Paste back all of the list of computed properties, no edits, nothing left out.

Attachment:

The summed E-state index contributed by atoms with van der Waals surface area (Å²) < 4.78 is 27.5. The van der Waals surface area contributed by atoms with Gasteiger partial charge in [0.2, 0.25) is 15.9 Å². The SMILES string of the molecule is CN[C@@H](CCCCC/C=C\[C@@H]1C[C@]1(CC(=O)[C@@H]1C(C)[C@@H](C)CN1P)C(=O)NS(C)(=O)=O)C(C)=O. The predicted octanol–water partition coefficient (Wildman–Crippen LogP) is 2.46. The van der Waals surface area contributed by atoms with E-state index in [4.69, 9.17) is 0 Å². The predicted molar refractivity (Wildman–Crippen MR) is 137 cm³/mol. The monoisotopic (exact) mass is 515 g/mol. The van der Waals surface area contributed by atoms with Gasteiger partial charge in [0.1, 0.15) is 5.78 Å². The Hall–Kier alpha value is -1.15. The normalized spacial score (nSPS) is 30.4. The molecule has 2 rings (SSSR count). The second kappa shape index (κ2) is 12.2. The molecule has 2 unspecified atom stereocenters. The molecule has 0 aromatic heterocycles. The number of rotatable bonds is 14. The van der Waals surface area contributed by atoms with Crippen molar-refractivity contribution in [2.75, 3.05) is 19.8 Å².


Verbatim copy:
The summed E-state index contributed by atoms with van der Waals surface area (Å²) < 4.78 is 27.5. The van der Waals surface area contributed by atoms with Gasteiger partial charge in [0.2, 0.25) is 15.9 Å². The SMILES string of the molecule is CN[C@@H](CCCCC/C=C\[C@@H]1C[C@]1(CC(=O)[C@@H]1C(C)[C@@H](C)CN1P)C(=O)NS(C)(=O)=O)C(C)=O. The predicted octanol–water partition coefficient (Wildman–Crippen LogP) is 2.46. The van der Waals surface area contributed by atoms with E-state index in [4.69, 9.17) is 0 Å². The predicted molar refractivity (Wildman–Crippen MR) is 137 cm³/mol. The monoisotopic (exact) mass is 515 g/mol. The van der Waals surface area contributed by atoms with Gasteiger partial charge in [0.1, 0.15) is 5.78 Å². The Hall–Kier alpha value is -1.15. The normalized spacial score (nSPS) is 30.4. The molecule has 2 rings (SSSR count). The second kappa shape index (κ2) is 12.2. The molecule has 2 unspecified atom stereocenters. The molecule has 0 aromatic heterocycles. The number of rotatable bonds is 14. The van der Waals surface area contributed by atoms with Crippen molar-refractivity contribution in [2.75, 3.05) is 19.8 Å².